‘Burnt out’: Health officials at risk of losing staff as the second COVID-19 wave surges

TRI-CITIES, Wash. — Local health leaders are pleading to the unvaccinated community to get their shots as COVID-19 and the highly transmissible Delta variant continues to spread throughout the country.

Officials describe the “rollercoaster” of the past year as “mentally and physically draining” for their medical staff teams.

“I’m really trying to remind people about the people side of this. Our healthcare workers are on the front lines and that people are not supplies,” said Kadlec CEO Reza Kaleel.

Kaleel added that now there are “fewer folks” working, citing feelings of “déjà vu.”

“We have a lot taking needed vacations and we have many who are leaving healthcare now because of this next surge,” Kaleel said. “Folks are really not feeling excited about it and it’s not just here at Kadlec, it’s all throughout the healthcare industry.”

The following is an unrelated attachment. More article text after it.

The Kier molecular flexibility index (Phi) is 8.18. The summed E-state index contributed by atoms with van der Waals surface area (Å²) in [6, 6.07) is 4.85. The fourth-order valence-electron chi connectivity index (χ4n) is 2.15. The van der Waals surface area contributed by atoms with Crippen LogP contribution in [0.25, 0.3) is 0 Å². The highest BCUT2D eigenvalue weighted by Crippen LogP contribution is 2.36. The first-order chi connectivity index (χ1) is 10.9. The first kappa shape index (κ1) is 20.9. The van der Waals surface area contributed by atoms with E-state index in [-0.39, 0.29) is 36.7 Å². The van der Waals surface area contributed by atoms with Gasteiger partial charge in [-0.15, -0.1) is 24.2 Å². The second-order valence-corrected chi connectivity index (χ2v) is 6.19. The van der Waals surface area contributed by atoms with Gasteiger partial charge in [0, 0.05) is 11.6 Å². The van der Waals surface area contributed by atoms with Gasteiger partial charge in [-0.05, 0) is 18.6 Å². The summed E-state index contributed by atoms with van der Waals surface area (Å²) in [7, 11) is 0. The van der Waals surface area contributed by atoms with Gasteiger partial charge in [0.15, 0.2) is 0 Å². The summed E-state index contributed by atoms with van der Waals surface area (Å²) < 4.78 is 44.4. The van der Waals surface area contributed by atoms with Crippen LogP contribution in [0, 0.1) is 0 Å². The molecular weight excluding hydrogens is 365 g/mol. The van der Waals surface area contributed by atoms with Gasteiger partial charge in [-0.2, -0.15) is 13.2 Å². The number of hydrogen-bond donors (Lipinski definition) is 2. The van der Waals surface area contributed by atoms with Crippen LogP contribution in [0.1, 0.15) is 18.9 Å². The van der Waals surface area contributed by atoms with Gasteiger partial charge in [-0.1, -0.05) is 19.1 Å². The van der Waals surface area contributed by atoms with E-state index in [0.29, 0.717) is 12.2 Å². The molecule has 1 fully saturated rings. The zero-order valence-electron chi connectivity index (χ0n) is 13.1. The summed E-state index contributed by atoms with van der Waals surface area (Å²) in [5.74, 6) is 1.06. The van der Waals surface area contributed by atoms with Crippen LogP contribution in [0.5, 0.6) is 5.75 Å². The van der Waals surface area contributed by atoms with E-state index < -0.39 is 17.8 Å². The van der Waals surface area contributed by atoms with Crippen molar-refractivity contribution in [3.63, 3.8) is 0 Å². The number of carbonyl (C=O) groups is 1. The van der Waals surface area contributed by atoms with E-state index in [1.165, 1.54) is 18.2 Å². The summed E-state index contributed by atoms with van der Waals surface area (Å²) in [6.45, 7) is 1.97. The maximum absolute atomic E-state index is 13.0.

Dr. Kevin Pieper, the chief medical officer for Kadlec, added that between 95% to 99% of patients in the Intensive Care Unit are unvaccinated, “putting a strain on the number of ICU beds available.”

“More frequently, we are having to turn away transfers because we are full to the bed capacity we can staff,” Kaleel said.

One Kadlec ICU nurse posted an emotional message on Facebook that now has hundreds of shares:

“It only crowds out our ability to care for many, many other issues that have now been exacerbated over the last year and a half due to COVID as well, unfortunately,” Kaleel said.

Dr. Amy Person, a health officer with the Benton Franklin Health District, said this is avoidable if people get the vaccine.

“There is a path forward and it’s a safe and effective vaccine that’s available,” Dr. Person said. “COVID-19 vaccination is the same as vaccines for all other vaccine-preventable diseases and we encourage people to go where they’re comfortable to get vaccinated so that they can continue to protect themselves, their families, and the community.”

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